Perhaps if there has to be any criticism, it can be that the bill clubs too many things together, providing employment, maternity benefits and employment can be provided by separate acts. The bill could have chosen to focus only on Food and nutritional status at best. This would magnify the task of the authorities, how well it is handled and implemented would be interesting to see. The enormous procurement cost may even drive inflation as in case there is a failure of crop in the country, the government would have to import; driving prices in the process. In my personal opinion, cash transfer should not be resorted to, at least not as yet as I feel India is not ready for it. This may sound contradictory to what I said in my earlier post on Food Security where I cited the example of Brazil where cash transfers were used successfully but India’s problems are different. Given the absence of identity of the people who are meant to be targeted and to adjust the amount for inflation would only complicate matters. However, if we can find some way to do it, then so be it.

The application and use of social audits, use of technology to revamp the PDS system are novel steps which need to be lauded. While there is apprehension about the huge amount of money that the scheme is going to require- I fail to see how that can be a reason for criticizing this bill. Any amount of money spent on eradication of starvation is well spent. How on earth can you place a ceiling or an upper limit on something like food security? If a state cannot provide something as basic as food and prevent starvation deaths, it provides nothing.

I sure do hope that this bill works; the teeming millions living in abject starvation are counting on it. India should not fail them.



Image Credit : Wikipedia


Relevant posts;

Millennium Development Goals – Indian perspective

Population monster eating up our natural resources

The National Mission for Sustainable Agriculture

Indiagap Standard

7 thoughts on “Food Security Bill, 2011

  1. total cost to exchequer 35000 crores.
    providing food almost free of cost will diminsh the ‘drive’ in labourers (BPL Indians) to work to earn their bread and butter. If there are no workers, all the labor cost for available labor will go high as they do not need to work, so if you need the work then hire them with high prices.

    3. If there are no workers, lesser people will drive towards quality education as they will have no need for uplifting. So, not only it will make the poor people lazy but also drive them towards illiteracy.

    4. If there are no workers, then you will not need any support staff sitting in higher position. So umeployment will rise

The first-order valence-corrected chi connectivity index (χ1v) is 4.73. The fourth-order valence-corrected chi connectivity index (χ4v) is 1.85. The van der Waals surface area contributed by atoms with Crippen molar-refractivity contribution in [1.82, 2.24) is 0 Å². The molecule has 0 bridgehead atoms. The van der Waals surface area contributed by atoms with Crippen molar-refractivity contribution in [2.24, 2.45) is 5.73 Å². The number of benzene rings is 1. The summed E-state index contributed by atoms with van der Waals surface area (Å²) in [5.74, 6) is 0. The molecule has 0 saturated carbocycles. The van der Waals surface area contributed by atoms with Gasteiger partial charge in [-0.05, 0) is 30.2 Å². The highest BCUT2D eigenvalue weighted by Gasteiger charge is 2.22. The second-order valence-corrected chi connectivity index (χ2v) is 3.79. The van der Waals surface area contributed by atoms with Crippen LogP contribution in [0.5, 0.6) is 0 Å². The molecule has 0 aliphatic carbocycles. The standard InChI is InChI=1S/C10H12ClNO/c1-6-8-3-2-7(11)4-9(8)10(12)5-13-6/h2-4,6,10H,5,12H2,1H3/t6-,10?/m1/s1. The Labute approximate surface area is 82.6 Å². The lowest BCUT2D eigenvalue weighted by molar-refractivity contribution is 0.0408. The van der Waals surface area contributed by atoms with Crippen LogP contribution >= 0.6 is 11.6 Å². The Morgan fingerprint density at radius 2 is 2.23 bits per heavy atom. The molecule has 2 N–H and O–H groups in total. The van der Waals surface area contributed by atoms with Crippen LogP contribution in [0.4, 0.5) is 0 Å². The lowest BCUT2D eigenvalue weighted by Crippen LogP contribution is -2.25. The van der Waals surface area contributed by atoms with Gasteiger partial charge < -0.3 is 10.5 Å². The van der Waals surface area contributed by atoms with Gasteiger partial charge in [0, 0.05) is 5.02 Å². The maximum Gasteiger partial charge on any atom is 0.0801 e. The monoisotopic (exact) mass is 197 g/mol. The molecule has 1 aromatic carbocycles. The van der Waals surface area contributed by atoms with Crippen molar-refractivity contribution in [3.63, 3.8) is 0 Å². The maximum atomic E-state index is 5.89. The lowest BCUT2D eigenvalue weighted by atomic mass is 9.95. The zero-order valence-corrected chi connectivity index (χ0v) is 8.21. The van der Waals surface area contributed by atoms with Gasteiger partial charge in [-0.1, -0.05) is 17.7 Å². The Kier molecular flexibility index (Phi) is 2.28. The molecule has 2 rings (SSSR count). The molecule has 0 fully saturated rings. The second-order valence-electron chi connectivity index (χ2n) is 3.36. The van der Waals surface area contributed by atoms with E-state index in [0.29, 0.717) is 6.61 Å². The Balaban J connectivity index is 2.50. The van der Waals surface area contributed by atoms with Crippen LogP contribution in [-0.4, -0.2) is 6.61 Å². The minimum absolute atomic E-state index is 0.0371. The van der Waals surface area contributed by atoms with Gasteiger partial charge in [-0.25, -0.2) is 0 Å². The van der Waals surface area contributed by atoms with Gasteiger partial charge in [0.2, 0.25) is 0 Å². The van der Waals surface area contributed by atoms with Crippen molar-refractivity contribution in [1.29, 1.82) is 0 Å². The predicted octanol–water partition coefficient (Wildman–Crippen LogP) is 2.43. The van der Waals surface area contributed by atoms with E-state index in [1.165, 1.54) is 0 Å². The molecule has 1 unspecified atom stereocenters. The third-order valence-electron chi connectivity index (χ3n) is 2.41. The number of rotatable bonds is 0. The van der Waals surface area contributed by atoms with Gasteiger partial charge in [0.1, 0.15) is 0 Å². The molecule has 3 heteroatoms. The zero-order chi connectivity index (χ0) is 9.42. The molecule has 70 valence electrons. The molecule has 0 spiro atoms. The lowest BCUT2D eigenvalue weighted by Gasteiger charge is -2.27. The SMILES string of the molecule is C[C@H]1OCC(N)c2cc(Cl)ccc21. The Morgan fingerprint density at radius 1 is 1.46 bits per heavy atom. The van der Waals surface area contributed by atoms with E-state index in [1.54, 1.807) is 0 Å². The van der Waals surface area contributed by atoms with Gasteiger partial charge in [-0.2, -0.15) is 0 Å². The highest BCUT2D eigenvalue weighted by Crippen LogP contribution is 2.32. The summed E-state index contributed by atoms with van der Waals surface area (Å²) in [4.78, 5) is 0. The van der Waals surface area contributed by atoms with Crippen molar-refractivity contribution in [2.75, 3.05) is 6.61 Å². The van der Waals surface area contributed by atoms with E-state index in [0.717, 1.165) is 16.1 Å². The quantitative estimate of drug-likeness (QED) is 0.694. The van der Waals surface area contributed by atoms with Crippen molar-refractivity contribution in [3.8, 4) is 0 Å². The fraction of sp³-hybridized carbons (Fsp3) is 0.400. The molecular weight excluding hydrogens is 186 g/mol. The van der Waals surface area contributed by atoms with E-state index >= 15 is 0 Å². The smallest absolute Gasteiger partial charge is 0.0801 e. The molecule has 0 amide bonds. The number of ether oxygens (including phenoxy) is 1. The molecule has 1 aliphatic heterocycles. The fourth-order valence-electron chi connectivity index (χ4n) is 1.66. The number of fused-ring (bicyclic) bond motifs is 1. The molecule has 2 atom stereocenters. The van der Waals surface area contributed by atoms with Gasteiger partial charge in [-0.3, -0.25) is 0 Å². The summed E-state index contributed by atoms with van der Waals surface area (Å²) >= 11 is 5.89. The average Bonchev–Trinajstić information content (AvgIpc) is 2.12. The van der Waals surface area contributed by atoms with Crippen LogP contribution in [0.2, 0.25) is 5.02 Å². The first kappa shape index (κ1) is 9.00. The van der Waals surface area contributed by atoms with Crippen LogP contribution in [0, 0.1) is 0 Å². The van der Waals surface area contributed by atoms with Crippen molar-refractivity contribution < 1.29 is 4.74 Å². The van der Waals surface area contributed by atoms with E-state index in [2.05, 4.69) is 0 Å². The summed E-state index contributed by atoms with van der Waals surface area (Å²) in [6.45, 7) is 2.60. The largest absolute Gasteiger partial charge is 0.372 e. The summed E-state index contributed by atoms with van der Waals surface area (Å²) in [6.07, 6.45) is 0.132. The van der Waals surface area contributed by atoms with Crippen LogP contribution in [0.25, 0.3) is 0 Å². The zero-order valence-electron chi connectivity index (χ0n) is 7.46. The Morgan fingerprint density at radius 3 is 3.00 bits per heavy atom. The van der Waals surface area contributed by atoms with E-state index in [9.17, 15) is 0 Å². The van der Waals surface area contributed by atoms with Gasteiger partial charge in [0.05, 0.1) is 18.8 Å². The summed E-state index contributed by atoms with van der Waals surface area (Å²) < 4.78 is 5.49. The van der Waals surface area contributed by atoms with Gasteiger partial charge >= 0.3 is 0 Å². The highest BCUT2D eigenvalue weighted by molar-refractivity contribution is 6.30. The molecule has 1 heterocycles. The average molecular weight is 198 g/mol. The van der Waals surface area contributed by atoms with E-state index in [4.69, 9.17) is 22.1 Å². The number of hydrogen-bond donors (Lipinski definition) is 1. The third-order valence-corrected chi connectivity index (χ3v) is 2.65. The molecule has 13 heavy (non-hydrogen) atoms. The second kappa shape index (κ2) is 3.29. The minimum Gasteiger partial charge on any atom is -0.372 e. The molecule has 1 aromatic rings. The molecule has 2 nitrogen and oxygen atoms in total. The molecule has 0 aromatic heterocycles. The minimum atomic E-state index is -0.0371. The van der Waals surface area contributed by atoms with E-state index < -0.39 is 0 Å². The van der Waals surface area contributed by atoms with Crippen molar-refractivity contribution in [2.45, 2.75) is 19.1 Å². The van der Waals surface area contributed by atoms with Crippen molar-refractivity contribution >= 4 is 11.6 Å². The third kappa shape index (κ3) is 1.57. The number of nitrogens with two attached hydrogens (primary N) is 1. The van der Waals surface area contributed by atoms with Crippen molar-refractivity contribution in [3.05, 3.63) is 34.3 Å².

5. All the industry, mining and agriculture will stop producing the Rs 35000 crore that Government is planning to spend, so they will extract the money from the developmental projects and defense driving the economy towards meltdown for supporting non working individuals. Exactly that is what happened with MANREGA implementation.

    6. The rest 30% who are left from the food security bill will have to work harder than ever to earn for their livelihood because if they are lesser production of food grains and industrial good, the price will rise more high leading to more meltdown of middle class families that drives the economy. To control that the whole Indian economy have to be taken under govt. control.
    You should think about the economy as a whole instead of pouring your heart out to the poor. PDS may have flaws cause of corruption,, FSB 2011 will show us the mother of all corruptions. I dont mean there shouldnt be any help for the poor people, but FSB 2011 is not the way. this way is only for elections and seats !

  2. The Editor, Puskar Pande replies-

    Thank you Divya for your comment.

    However, your fears are completely unfounded. I have studied economics too and therefore I can categorically state that what you’re saying is absolutely incorrect. No economist worth his salt will never agree with your hypothesis- “providing food almost free of cost will diminsh the ‘drive’ in labourers.” People tend to work better and productive capacity increases when their stomach is full. Above all, the govt. is simply providing food. Are you trying to imply that a rural worker works only for food and he has no other requirements. If he gets his food, he still needs to work… for example to secure better education for his children and for umpteen other requirements. There are numerous ways to check corruption and we cannot afford to shelve a scheme because it will lead to corruption. If there is corruption, the government needs to check it.

    Anyhow, but coming back to your comment on how the Rs. 35,000 crore will be an additional burden on the exchequer. I say, there won’t be any burden at all if the govt. gets its act right.

    According to various estimates, the additional requirement for the Food Security Bill is going to be around Rs. 28,000 crore to Rs. 35,000 crore.

    If you were to ask me how the government is going to raise this money, I won’t even have to think of a solution. The solution has already been offered by none other than Professor Amartya Sen. In his article (published sometime back), he has pointed out that in India there is an exemption on custom duty of Gold and Diamond and according to the Ministry of Finance, it results in a loss of revenue of Rs.50,000 crore annually.

    I am quoting him here- “But it is worth asking why there is hardly any media discussion about other revenue-involving problems, such as the exemption of diamond and gold from customs duty, which, according to the Ministry of Finance, involves a loss of a much larger amount of revenue (Rs.50,000 crore per year) than the additional cost involved in the Food Security Bill (Rs.27,000 crore). The total “revenue forgone” under different headings, presented in the Ministry document, an annual publication, is placed at the staggering figure of Rs.511,000 crore per year. This is, of course, a big overestimation of revenue that can be actually obtained (or saved), since many of the revenues allegedly forgone would be difficult to capture — and so I am not accepting that rosy evaluation. And yet it is hard to understand why the cost of the Food Security Bill should be separated out for fiscal gloom without examining other avenues of fiscal soundness.”

    So, a government that can afford to give subsidy to the tune of Rs.50,000 crore (one can call it exemption, I call it subsidy for the rich) on purchase of luxurious items cannot spend Rs. 35,000 crore on the food security bill. Plug in the gaps in taxation and you get more money than what you actually need for the Food Security Bill.

  3. food security bill is a need the nation.but corruption is the crucial threat in its success you have nicely put the issues.